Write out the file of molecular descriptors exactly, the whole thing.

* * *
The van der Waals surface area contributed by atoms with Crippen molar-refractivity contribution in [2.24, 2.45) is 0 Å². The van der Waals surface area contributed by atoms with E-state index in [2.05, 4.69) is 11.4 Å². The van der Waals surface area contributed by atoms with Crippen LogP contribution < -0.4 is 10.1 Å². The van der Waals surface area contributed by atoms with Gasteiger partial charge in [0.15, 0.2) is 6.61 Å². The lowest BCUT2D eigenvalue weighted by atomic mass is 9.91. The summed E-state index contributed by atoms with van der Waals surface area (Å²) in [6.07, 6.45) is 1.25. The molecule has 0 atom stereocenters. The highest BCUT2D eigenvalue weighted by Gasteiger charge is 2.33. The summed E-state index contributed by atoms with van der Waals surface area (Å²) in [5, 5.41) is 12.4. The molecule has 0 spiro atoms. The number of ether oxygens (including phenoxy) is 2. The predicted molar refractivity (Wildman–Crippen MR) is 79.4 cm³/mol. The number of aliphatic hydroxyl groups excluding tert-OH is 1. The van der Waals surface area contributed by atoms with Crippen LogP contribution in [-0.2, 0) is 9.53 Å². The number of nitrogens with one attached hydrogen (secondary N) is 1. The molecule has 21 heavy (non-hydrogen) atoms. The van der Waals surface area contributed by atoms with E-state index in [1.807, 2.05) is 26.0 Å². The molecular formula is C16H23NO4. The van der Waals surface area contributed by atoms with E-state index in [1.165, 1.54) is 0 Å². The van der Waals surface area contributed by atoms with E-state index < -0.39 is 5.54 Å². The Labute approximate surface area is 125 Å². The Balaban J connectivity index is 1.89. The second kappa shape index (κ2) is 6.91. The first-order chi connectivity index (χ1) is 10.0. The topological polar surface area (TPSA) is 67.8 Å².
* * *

The van der Waals surface area contributed by atoms with Crippen molar-refractivity contribution in [2.24, 2.45) is 0 Å². The van der Waals surface area contributed by atoms with E-state index in [2.05, 4.69) is 11.4 Å². The van der Waals surface area contributed by atoms with Crippen LogP contribution < -0.4 is 10.1 Å². The van der Waals surface area contributed by atoms with Gasteiger partial charge in [0.15, 0.2) is 6.61 Å². The lowest BCUT2D eigenvalue weighted by atomic mass is 9.91. The summed E-state index contributed by atoms with van der Waals surface area (Å²) in [6.07, 6.45) is 1.25. The molecule has 0 atom stereocenters. The highest BCUT2D eigenvalue weighted by Gasteiger charge is 2.33. The summed E-state index contributed by atoms with van der Waals surface area (Å²) in [5, 5.41) is 12.4. The molecule has 0 spiro atoms. The number of ether oxygens (including phenoxy) is 2. The predicted molar refractivity (Wildman–Crippen MR) is 79.4 cm³/mol. The number of aliphatic hydroxyl groups excluding tert-OH is 1. The van der Waals surface area contributed by atoms with Crippen LogP contribution in [-0.2, 0) is 9.53 Å². The number of nitrogens with one attached hydrogen (secondary N) is 1. The molecule has 21 heavy (non-hydrogen) atoms. The van der Waals surface area contributed by atoms with E-state index in [1.807, 2.05) is 26.0 Å². The molecular formula is C16H23NO4. The van der Waals surface area contributed by atoms with E-state index in [1.165, 1.54) is 0 Å². The van der Waals surface area contributed by atoms with E-state index < -0.39 is 5.54 Å². The Labute approximate surface area is 125 Å². The Balaban J connectivity index is 1.89. The second kappa shape index (κ2) is 6.91. The first-order chi connectivity index (χ1) is 10.0. The topological polar surface area (TPSA) is 67.8 Å².